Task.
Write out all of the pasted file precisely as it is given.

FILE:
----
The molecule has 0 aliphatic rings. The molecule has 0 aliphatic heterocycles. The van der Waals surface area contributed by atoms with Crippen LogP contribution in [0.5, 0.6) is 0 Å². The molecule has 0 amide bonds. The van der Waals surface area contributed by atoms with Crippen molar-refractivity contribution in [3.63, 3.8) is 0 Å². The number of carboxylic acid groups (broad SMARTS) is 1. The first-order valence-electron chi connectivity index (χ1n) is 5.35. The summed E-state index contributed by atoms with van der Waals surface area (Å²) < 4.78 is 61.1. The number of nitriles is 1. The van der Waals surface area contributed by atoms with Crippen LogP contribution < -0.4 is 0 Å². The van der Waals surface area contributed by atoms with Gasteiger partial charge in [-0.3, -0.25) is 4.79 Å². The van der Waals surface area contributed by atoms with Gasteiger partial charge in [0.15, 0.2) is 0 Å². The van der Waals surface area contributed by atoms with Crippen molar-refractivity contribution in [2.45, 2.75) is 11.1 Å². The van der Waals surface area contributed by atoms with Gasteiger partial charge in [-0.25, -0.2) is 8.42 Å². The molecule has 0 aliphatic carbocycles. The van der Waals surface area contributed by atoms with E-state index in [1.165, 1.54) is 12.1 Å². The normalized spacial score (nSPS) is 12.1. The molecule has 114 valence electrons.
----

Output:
The molecule has 0 aliphatic rings. The molecule has 0 aliphatic heterocycles. The van der Waals surface area contributed by atoms with Crippen LogP contribution in [0.5, 0.6) is 0 Å². The molecule has 0 amide bonds. The van der Waals surface area contributed by atoms with Crippen molar-refractivity contribution in [3.63, 3.8) is 0 Å². The number of carboxylic acid groups (broad SMARTS) is 1. The first-order valence-electron chi connectivity index (χ1n) is 5.35. The summed E-state index contributed by atoms with van der Waals surface area (Å²) < 4.78 is 61.1. The number of nitriles is 1. The van der Waals surface area contributed by atoms with Crippen LogP contribution < -0.4 is 0 Å². The van der Waals surface area contributed by atoms with Gasteiger partial charge in [-0.3, -0.25) is 4.79 Å². The van der Waals surface area contributed by atoms with Gasteiger partial charge in [0.15, 0.2) is 0 Å². The van der Waals surface area contributed by atoms with Crippen molar-refractivity contribution in [2.45, 2.75) is 11.1 Å². The van der Waals surface area contributed by atoms with Gasteiger partial charge in [-0.25, -0.2) is 8.42 Å². The molecule has 0 aliphatic carbocycles. The van der Waals surface area contributed by atoms with E-state index in [1.165, 1.54) is 12.1 Å². The normalized spacial score (nSPS) is 12.1. The molecule has 114 valence electrons.